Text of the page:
Despite these laws, US courts could enforce subpoenas extraterritorially. In such situations, recipients have several options to avoid a potential civil or criminal contempt order.

  • Consent. You may transfer personal data outside the EEA if you have the affected individual's unambiguous consent to do so. Some nations permit consent to be obtained through the terms of a routine employment contract, while others require it to be collected on a case-by-case basis. However, relying on one individual's consent may be problematic since the information being transferred may contain personal data relating to other individuals who have not consented to its export.
  • Legal Proceedings. The Directive provides that personal data may be exported if necessary or legally required on public interest grounds. Whether compliance with a foreign (non-EEA) subpoena or court order will qualify depends on the data privacy laws of the particular nation. In the United Kingdom, the DPA permits the export of personal data for the purpose of complying with legal proceedings, and the ICO has provided guidance that this includes foreign legal proceedings. In other countries, subpoena recipients should verify that the need to comply with a United States subpoena qualifies for this exemption. Use of this exemption also requires data export to be limited to only the information that is strictly necessary to comply with the terms of the subpoena or court order.
  • Seek an Exemption. Most courts will be reluctant to enforce a subpoena if the recipient can show a good faith attempt was made to obtain an exemption from the applicable data privacy law.

Rather than utilising subpoenas, over the last ten years, regulators have sought to obtain foreign information using other alternatives. In 2002, the International Organization of Securities Commissions created a Multilateral Memorandum of Understanding (MMOU) among international regulators. Both the CFTC and the SEC are signatories, as is the UK's Financial Services Authority (FSA) and numerous other European financial organizations. The MMOU allows regulators to exchange information in investigating cross-border violations, and they use it to enforce compliance with securities and derivatives laws and regulations. In addition, both the CFTC and the SEC are signatories to a separate multilateral agreement with the FSA in which all parties pledge to share information needed as part of an investigation, enforcement proceeding, or criminal prosecution.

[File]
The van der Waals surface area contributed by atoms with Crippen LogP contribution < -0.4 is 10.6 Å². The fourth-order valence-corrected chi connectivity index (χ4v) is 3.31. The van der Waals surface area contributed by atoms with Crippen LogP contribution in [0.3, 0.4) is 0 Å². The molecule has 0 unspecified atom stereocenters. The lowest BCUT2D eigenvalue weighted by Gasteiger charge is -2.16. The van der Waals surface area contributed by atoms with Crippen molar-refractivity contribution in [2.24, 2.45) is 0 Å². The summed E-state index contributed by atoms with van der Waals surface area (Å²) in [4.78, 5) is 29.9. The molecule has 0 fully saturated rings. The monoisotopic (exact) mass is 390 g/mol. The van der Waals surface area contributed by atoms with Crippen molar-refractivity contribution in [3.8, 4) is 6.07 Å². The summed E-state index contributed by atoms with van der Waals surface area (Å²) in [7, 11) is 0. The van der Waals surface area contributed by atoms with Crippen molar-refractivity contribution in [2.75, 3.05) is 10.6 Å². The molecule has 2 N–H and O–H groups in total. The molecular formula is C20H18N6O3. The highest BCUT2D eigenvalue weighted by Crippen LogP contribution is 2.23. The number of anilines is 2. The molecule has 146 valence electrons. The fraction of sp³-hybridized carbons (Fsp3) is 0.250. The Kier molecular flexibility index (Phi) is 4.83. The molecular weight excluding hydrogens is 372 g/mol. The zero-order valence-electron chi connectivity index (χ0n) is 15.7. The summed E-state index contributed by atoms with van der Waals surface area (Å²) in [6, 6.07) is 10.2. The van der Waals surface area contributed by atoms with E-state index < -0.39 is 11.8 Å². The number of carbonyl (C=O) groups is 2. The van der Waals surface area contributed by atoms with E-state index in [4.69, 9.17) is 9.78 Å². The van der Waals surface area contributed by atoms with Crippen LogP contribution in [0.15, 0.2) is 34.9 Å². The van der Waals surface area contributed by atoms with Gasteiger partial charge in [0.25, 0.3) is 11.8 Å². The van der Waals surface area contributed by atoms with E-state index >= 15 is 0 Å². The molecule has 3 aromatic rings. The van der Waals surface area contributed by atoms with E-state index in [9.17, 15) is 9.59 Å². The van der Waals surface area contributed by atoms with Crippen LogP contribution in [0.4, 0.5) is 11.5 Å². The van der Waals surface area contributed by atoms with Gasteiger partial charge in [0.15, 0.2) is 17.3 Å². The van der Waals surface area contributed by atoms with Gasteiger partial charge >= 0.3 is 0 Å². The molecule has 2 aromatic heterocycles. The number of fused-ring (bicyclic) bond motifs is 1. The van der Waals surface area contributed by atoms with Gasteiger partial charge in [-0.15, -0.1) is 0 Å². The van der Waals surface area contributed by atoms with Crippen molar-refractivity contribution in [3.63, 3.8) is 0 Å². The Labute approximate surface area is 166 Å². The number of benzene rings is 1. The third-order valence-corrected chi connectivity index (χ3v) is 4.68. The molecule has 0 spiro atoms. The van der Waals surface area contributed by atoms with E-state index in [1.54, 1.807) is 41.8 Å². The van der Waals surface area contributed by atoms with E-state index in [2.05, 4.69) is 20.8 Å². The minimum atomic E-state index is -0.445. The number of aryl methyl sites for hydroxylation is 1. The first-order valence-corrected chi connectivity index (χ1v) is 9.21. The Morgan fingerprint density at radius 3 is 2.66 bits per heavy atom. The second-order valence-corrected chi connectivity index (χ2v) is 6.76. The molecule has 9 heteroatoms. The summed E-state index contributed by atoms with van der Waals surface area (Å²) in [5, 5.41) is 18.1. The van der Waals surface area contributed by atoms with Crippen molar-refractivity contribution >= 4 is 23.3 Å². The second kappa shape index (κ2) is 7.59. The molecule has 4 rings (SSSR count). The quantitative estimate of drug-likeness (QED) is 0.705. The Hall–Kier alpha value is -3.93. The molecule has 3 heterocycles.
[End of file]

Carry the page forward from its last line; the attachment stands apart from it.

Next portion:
Conclusion

Aside from the cost, time and anxiety of defending against a regulatory inquiry or investigation, there are a number of legal pitfalls that can arise if not properly navigated. Good faith efforts to cooperate can be undercut by missed deadlines, improper privilege calls, and a variety of technical production issues. Data protection violations may result in significant fines. To guard against these and other unforeseen events, be sure to retain experienced defense counsel who is familiar with the regulator, keep the lines of communication open, and above all, operate in good faith.

The content of this article is intended to provide a general guide to the subject matter. Specialist advice should be sought about your specific circumstances.